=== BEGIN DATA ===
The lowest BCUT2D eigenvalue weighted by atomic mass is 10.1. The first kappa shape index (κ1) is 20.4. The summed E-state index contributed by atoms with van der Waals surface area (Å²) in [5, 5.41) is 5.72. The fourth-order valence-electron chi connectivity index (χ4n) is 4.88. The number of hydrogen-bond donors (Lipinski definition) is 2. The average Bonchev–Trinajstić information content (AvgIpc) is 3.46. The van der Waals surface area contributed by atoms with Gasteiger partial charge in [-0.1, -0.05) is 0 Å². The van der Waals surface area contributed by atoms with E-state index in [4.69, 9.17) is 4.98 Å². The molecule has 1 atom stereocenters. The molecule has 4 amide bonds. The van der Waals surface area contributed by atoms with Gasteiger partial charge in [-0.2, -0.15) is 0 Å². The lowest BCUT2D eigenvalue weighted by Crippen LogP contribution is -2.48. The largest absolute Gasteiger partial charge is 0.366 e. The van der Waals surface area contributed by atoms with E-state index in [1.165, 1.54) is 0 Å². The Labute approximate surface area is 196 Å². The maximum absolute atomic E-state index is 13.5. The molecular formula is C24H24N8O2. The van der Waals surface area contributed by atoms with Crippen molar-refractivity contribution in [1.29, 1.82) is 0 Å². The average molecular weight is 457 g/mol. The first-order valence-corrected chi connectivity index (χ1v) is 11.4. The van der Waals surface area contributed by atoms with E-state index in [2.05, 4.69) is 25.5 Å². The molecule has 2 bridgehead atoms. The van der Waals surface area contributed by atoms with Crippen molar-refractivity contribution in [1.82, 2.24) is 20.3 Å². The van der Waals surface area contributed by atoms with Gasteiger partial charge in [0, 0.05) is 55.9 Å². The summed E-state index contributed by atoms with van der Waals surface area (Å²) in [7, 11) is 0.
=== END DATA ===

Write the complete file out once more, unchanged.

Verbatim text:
The lowest BCUT2D eigenvalue weighted by atomic mass is 10.1. The first kappa shape index (κ1) is 20.4. The summed E-state index contributed by atoms with van der Waals surface area (Å²) in [5, 5.41) is 5.72. The fourth-order valence-electron chi connectivity index (χ4n) is 4.88. The number of hydrogen-bond donors (Lipinski definition) is 2. The average Bonchev–Trinajstić information content (AvgIpc) is 3.46. The van der Waals surface area contributed by atoms with Gasteiger partial charge in [-0.1, -0.05) is 0 Å². The van der Waals surface area contributed by atoms with E-state index in [4.69, 9.17) is 4.98 Å². The molecule has 1 atom stereocenters. The molecule has 4 amide bonds. The van der Waals surface area contributed by atoms with Gasteiger partial charge in [-0.2, -0.15) is 0 Å². The lowest BCUT2D eigenvalue weighted by Crippen LogP contribution is -2.48. The largest absolute Gasteiger partial charge is 0.366 e. The van der Waals surface area contributed by atoms with E-state index in [1.165, 1.54) is 0 Å². The Labute approximate surface area is 196 Å². The maximum absolute atomic E-state index is 13.5. The molecular formula is C24H24N8O2. The van der Waals surface area contributed by atoms with Crippen molar-refractivity contribution in [1.29, 1.82) is 0 Å². The average molecular weight is 457 g/mol. The first-order valence-corrected chi connectivity index (χ1v) is 11.4. The van der Waals surface area contributed by atoms with E-state index in [2.05, 4.69) is 25.5 Å². The molecule has 2 bridgehead atoms. The van der Waals surface area contributed by atoms with Crippen molar-refractivity contribution in [1.82, 2.24) is 20.3 Å². The van der Waals surface area contributed by atoms with Gasteiger partial charge in [0, 0.05) is 55.9 Å². The summed E-state index contributed by atoms with van der Waals surface area (Å²) in [7, 11) is 0.